Among a business's assets are land, buildings, equipment, inventory and cash. A business that is generating profits has several options for using those profits. It may reinvest them in producing more products or services; it may use them to expand business operations; it may distribute them to equity owners; or it may keep the money as idle cash. Idle cash is typically the least attractive option for a company because idle cash does not, by definition, generate any income.
A money market is a market for short-term investment in government debt. Most money market investments have a term of less than one year, meaning that a business that invests idle cash into a money market will not have that cash tied up for a long period of time and can use it if a more attractive opportunity arises.
Some businesses choose to invest their idle funds in the stock market. The type of investments a business should choose depend on the risk tolerance of the business; however, most companies tend to select relatively low-risk stocks that generate a moderate rate of return. Such stocks do not endanger the company's assets as much as more volatile stocks, but can still generate a positive return.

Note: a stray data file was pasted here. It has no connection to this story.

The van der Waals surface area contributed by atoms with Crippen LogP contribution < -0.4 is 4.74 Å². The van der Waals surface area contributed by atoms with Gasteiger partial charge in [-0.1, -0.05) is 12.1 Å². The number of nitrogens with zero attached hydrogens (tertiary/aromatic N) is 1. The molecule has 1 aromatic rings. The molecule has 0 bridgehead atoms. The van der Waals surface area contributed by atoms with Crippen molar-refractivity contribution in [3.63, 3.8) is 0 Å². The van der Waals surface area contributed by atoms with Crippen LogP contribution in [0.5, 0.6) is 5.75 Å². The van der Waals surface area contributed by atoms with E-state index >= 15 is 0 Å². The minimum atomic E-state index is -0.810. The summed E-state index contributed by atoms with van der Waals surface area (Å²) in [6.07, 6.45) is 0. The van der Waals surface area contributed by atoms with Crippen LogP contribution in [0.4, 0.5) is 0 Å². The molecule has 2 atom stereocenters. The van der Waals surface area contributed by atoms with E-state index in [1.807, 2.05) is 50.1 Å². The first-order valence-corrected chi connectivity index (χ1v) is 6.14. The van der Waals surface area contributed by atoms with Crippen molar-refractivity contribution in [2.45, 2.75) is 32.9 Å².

Distribution to Shareholders
The primary purpose of a business is to earn a profit for its shareholders. With that goal in mind, many companies distribute idle cash to shareholders in the form of a dividend payment. In fact, some companies specify in their articles of incorporation or corporate bylaws that excess profits should be distributed to shareholders, rather than simply held as idle cash.
Many businesses are funded with a combination of debt and equity. Debt financing requires that regular interest payments be made to service the debt. For that reason, many companies use their idle cash to pay off some of their debt and reduce their overall interest rate expenses.